Team GB bosses confident of golden Tokyo games
Preparations already under way to go big in Japan
After an Olympic Games where Team GB’S success exceeded all expectations, the team’s track bosses are confident of continuing the country’s dominance in the velodrome into the next Olympics in Tokyo.
Every British rider that took to the boards in Rio won a medal, with golden couple Laura Trott and Jason Kenny rounding off Britain’s dominant six days in the Rio Olympic Velodrome with their second and third of the Games respectively.
Cyclists won six golds, four silvers and two bronze, accounting for 18 per cent of Britain’s tally of 67 medals.
Six golds in Rio was one less than London and two less than Beijing but with its Tokyo strategy submitted to UK Sport and the promise of continued lottery funding thanks to the success in Rio, bosses at British Cycling are optimistic ahead of the next Olympic cycle.
“Obviously we’re not going to see Brad or Cav again but a lot of medal winners here are comparatively young,” said GB head coach Iain Dyer. “We have Olympic debutants like [sprinters] Becky James and Katy Marchant to name just two, who have done a great job and can look forward to hopefully more success in the future.”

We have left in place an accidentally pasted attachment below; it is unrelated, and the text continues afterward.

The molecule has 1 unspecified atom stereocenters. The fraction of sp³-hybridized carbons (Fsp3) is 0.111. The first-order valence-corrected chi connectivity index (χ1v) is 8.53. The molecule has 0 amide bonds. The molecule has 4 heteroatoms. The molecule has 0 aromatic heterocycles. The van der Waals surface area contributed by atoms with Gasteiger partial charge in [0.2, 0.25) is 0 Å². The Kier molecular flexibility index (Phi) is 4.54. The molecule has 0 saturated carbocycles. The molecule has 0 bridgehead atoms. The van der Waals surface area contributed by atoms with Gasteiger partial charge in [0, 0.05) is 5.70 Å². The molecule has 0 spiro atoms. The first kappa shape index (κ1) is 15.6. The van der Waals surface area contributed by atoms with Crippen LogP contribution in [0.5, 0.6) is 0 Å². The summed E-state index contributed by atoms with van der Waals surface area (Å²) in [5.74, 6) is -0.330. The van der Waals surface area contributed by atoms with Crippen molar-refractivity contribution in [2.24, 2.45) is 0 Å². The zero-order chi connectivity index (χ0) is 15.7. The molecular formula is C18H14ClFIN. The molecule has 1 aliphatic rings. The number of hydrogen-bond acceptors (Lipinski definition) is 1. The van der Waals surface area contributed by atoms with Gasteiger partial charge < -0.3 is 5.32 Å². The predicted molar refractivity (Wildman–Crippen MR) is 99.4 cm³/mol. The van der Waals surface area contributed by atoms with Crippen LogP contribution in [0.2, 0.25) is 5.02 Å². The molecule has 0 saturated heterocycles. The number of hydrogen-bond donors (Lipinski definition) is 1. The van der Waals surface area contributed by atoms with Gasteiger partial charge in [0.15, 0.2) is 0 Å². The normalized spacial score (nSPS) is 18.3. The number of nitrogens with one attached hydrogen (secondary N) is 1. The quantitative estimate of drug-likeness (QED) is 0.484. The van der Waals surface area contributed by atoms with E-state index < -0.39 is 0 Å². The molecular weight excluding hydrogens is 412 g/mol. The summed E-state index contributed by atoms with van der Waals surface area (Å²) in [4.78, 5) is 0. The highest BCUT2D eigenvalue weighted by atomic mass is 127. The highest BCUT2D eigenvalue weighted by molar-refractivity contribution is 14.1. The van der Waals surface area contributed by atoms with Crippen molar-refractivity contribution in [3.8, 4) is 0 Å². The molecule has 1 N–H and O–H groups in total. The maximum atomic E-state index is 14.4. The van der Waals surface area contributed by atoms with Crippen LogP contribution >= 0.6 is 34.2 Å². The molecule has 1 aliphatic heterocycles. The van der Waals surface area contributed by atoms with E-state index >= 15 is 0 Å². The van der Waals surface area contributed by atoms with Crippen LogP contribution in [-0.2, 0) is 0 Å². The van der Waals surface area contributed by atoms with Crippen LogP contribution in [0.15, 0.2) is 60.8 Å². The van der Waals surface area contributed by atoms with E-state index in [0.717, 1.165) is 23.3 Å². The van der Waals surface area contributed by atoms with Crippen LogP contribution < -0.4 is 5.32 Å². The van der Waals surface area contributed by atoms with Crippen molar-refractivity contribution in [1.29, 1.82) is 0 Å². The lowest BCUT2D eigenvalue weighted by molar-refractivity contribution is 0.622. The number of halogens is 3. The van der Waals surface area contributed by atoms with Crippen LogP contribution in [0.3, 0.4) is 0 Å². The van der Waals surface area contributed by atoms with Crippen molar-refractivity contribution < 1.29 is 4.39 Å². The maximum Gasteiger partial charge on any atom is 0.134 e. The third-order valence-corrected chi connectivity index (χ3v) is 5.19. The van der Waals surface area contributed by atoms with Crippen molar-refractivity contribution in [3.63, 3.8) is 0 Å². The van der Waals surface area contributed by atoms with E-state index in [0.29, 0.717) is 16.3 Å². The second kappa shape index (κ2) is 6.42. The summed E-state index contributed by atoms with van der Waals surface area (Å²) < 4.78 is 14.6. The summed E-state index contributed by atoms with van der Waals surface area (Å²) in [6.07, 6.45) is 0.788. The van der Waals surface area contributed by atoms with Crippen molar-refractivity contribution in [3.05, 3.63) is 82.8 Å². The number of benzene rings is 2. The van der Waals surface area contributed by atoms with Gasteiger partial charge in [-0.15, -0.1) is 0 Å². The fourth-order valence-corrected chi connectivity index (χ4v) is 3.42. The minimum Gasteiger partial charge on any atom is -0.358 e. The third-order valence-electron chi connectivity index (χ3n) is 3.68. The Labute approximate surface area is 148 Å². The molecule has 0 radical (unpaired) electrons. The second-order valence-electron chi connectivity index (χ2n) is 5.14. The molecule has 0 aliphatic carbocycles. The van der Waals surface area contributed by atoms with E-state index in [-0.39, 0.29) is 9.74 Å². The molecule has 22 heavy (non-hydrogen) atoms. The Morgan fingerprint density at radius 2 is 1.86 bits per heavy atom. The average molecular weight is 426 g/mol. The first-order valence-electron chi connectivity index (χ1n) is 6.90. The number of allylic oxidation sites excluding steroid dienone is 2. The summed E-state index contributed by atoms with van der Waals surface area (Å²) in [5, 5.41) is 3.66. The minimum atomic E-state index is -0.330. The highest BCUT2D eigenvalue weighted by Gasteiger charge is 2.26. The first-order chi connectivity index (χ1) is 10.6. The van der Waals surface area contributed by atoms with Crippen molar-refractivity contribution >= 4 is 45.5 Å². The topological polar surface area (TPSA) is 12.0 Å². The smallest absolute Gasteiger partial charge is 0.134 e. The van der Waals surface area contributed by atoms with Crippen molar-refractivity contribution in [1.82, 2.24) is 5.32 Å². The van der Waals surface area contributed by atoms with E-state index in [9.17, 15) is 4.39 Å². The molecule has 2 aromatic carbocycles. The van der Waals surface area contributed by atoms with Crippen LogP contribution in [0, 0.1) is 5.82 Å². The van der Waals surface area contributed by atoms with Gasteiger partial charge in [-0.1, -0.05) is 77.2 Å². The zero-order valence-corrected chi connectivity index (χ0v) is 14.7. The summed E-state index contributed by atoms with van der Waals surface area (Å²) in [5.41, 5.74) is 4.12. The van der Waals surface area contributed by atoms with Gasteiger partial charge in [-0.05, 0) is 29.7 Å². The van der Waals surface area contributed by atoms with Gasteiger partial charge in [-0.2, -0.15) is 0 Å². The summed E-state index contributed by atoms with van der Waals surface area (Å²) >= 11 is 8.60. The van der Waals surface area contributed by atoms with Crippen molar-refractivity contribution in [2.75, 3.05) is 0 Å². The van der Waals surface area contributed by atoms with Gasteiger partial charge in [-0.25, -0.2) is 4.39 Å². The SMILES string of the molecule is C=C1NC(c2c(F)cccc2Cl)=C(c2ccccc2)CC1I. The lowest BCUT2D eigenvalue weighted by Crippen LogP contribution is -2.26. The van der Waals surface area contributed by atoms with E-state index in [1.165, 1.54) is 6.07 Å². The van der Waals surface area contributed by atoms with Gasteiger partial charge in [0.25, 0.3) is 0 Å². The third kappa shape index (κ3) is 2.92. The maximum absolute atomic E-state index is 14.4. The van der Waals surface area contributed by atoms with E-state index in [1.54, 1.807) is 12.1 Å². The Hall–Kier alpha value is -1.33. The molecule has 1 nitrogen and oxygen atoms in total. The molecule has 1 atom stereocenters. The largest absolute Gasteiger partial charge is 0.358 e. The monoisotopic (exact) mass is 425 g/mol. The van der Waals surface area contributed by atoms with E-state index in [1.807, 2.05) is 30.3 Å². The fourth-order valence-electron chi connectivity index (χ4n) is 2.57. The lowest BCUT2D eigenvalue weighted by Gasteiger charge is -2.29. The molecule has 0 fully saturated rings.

However, on his return home Cavendish declined to rule out qualifying for the Tokyo Games. Speaking to the BBC he said: “Qualification for Tokyo comes around in two years’ time, so I don’t have to think about it for the next two years anyway. We’ll see what happens when we get there.”
Dyer added that he was confident that the ongoing inquiry into the culture at British Cycling, set up in the wake of Shane Sutton’s resignation amid claims of discrimination, would find evidence of a “culture of success.”
He said Sutton had made “significant staffing changes”, including appointing Heiko Salzwedel as endurance coach and sprint coach Justin Grace. “If you change your staff, move people around and play to their strengths, what it serves to highlight is that we must have a fantastic ongoing culture in our organisation.”
Rival nations have continued to cast a critical eye over Britain’s results in Rio, with German sprint gold medallist Kristina Vogel saying, “I don’t want to accuse anyone of anything but it is all very questionable.”
Anna Meares, Australia’s most decorated Olympic cyclist said: “We’re all just scratching our heads about how Britain lift so much when in so many events they have not even been in contention in major championships.”
Australia didn’t win a single cycling gold medal in the Games and Kevin Tabotta, performance director of Cycling Australia, said that the team might now consider taking “a step back” in order to “thrust into” the Olympics, like Britain.
He said. “Now that’s going to take some understanding from funders and also from athletes because there’s an expectation now in Australia to perform every time we line up at a World Championship.”